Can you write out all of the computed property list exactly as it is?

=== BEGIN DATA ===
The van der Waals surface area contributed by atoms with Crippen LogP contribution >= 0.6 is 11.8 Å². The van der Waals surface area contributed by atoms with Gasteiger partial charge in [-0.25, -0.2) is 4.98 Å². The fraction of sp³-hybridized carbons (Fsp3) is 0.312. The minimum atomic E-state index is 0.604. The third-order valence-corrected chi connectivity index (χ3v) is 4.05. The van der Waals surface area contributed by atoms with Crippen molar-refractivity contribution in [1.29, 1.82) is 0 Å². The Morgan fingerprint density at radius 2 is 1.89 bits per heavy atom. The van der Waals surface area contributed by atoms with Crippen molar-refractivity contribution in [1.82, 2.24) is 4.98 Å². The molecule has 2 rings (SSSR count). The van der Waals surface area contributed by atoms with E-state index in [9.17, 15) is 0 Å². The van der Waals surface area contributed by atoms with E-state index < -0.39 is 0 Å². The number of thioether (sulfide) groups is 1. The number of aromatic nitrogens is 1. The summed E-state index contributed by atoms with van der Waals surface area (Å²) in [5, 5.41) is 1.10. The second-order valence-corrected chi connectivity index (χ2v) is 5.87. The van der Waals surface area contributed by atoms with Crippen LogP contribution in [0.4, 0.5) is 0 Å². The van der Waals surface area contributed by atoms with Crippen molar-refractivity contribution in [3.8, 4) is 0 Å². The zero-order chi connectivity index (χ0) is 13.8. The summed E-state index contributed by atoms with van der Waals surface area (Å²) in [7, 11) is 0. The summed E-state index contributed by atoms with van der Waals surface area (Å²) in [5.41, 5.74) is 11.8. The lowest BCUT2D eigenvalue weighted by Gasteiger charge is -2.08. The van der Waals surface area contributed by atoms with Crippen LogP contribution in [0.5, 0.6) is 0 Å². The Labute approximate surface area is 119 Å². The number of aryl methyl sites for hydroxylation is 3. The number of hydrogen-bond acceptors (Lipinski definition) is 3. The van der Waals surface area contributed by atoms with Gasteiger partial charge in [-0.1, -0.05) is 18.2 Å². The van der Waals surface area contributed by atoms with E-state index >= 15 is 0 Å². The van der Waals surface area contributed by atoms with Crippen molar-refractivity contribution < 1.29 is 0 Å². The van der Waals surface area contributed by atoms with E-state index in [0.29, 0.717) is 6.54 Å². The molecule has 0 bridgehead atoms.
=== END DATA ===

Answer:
The van der Waals surface area contributed by atoms with Crippen LogP contribution >= 0.6 is 11.8 Å². The van der Waals surface area contributed by atoms with Gasteiger partial charge in [-0.25, -0.2) is 4.98 Å². The fraction of sp³-hybridized carbons (Fsp3) is 0.312. The minimum atomic E-state index is 0.604. The third-order valence-corrected chi connectivity index (χ3v) is 4.05. The van der Waals surface area contributed by atoms with Crippen molar-refractivity contribution in [1.29, 1.82) is 0 Å². The Morgan fingerprint density at radius 2 is 1.89 bits per heavy atom. The van der Waals surface area contributed by atoms with Crippen molar-refractivity contribution in [1.82, 2.24) is 4.98 Å². The molecule has 2 rings (SSSR count). The van der Waals surface area contributed by atoms with E-state index in [9.17, 15) is 0 Å². The van der Waals surface area contributed by atoms with E-state index < -0.39 is 0 Å². The number of thioether (sulfide) groups is 1. The number of aromatic nitrogens is 1. The summed E-state index contributed by atoms with van der Waals surface area (Å²) in [5, 5.41) is 1.10. The second-order valence-corrected chi connectivity index (χ2v) is 5.87. The van der Waals surface area contributed by atoms with Crippen LogP contribution in [0.4, 0.5) is 0 Å². The van der Waals surface area contributed by atoms with Crippen molar-refractivity contribution in [3.8, 4) is 0 Å². The zero-order chi connectivity index (χ0) is 13.8. The summed E-state index contributed by atoms with van der Waals surface area (Å²) in [7, 11) is 0. The summed E-state index contributed by atoms with van der Waals surface area (Å²) in [5.41, 5.74) is 11.8. The lowest BCUT2D eigenvalue weighted by Gasteiger charge is -2.08. The van der Waals surface area contributed by atoms with Crippen LogP contribution in [0.5, 0.6) is 0 Å². The Labute approximate surface area is 119 Å². The number of aryl methyl sites for hydroxylation is 3. The number of hydrogen-bond acceptors (Lipinski definition) is 3. The van der Waals surface area contributed by atoms with Gasteiger partial charge in [-0.1, -0.05) is 18.2 Å². The van der Waals surface area contributed by atoms with E-state index >= 15 is 0 Å². The van der Waals surface area contributed by atoms with Crippen molar-refractivity contribution < 1.29 is 0 Å². The van der Waals surface area contributed by atoms with E-state index in [0.29, 0.717) is 6.54 Å². The molecule has 0 bridgehead atoms.